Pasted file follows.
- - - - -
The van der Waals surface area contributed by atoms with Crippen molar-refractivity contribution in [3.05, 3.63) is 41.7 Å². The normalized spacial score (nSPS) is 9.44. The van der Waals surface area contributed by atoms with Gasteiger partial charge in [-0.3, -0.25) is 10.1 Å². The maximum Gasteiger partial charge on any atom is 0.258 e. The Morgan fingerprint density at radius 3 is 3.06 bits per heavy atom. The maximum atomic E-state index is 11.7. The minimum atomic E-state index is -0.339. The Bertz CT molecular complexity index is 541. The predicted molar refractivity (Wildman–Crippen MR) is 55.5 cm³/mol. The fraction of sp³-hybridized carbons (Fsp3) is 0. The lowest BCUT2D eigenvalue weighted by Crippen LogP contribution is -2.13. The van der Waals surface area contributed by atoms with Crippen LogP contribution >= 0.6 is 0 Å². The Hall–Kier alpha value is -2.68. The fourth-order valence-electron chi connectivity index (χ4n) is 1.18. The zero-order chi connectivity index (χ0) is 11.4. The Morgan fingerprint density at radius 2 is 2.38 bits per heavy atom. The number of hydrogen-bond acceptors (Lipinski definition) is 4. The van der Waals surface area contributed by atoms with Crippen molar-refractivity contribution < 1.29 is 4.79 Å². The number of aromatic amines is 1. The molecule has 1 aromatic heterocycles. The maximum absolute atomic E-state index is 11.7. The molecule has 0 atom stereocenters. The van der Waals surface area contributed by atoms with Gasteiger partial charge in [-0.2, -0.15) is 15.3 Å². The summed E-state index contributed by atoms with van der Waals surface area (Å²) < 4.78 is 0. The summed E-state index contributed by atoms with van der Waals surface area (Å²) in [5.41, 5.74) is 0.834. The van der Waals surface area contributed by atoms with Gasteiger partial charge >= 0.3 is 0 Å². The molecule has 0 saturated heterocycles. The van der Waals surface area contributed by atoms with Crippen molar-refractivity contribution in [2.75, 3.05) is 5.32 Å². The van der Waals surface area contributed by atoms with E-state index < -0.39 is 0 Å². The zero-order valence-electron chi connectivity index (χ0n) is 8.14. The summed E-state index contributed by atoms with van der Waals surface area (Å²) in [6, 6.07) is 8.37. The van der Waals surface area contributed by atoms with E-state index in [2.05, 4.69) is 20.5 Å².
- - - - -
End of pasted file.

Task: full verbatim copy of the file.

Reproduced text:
The van der Waals surface area contributed by atoms with Crippen molar-refractivity contribution in [3.05, 3.63) is 41.7 Å². The normalized spacial score (nSPS) is 9.44. The van der Waals surface area contributed by atoms with Gasteiger partial charge in [-0.3, -0.25) is 10.1 Å². The maximum Gasteiger partial charge on any atom is 0.258 e. The Morgan fingerprint density at radius 3 is 3.06 bits per heavy atom. The maximum atomic E-state index is 11.7. The minimum atomic E-state index is -0.339. The Bertz CT molecular complexity index is 541. The predicted molar refractivity (Wildman–Crippen MR) is 55.5 cm³/mol. The fraction of sp³-hybridized carbons (Fsp3) is 0. The lowest BCUT2D eigenvalue weighted by Crippen LogP contribution is -2.13. The van der Waals surface area contributed by atoms with Crippen LogP contribution >= 0.6 is 0 Å². The Hall–Kier alpha value is -2.68. The fourth-order valence-electron chi connectivity index (χ4n) is 1.18. The zero-order chi connectivity index (χ0) is 11.4. The Morgan fingerprint density at radius 2 is 2.38 bits per heavy atom. The number of hydrogen-bond acceptors (Lipinski definition) is 4. The van der Waals surface area contributed by atoms with Crippen molar-refractivity contribution < 1.29 is 4.79 Å². The number of aromatic amines is 1. The molecule has 1 aromatic heterocycles. The maximum absolute atomic E-state index is 11.7. The molecule has 0 atom stereocenters. The van der Waals surface area contributed by atoms with Gasteiger partial charge in [-0.2, -0.15) is 15.3 Å². The summed E-state index contributed by atoms with van der Waals surface area (Å²) < 4.78 is 0. The summed E-state index contributed by atoms with van der Waals surface area (Å²) in [5.41, 5.74) is 0.834. The van der Waals surface area contributed by atoms with Gasteiger partial charge >= 0.3 is 0 Å². The molecule has 0 saturated heterocycles. The van der Waals surface area contributed by atoms with Crippen molar-refractivity contribution in [2.75, 3.05) is 5.32 Å². The van der Waals surface area contributed by atoms with E-state index < -0.39 is 0 Å². The zero-order valence-electron chi connectivity index (χ0n) is 8.14. The summed E-state index contributed by atoms with van der Waals surface area (Å²) in [6, 6.07) is 8.37. The van der Waals surface area contributed by atoms with E-state index in [2.05, 4.69) is 20.5 Å².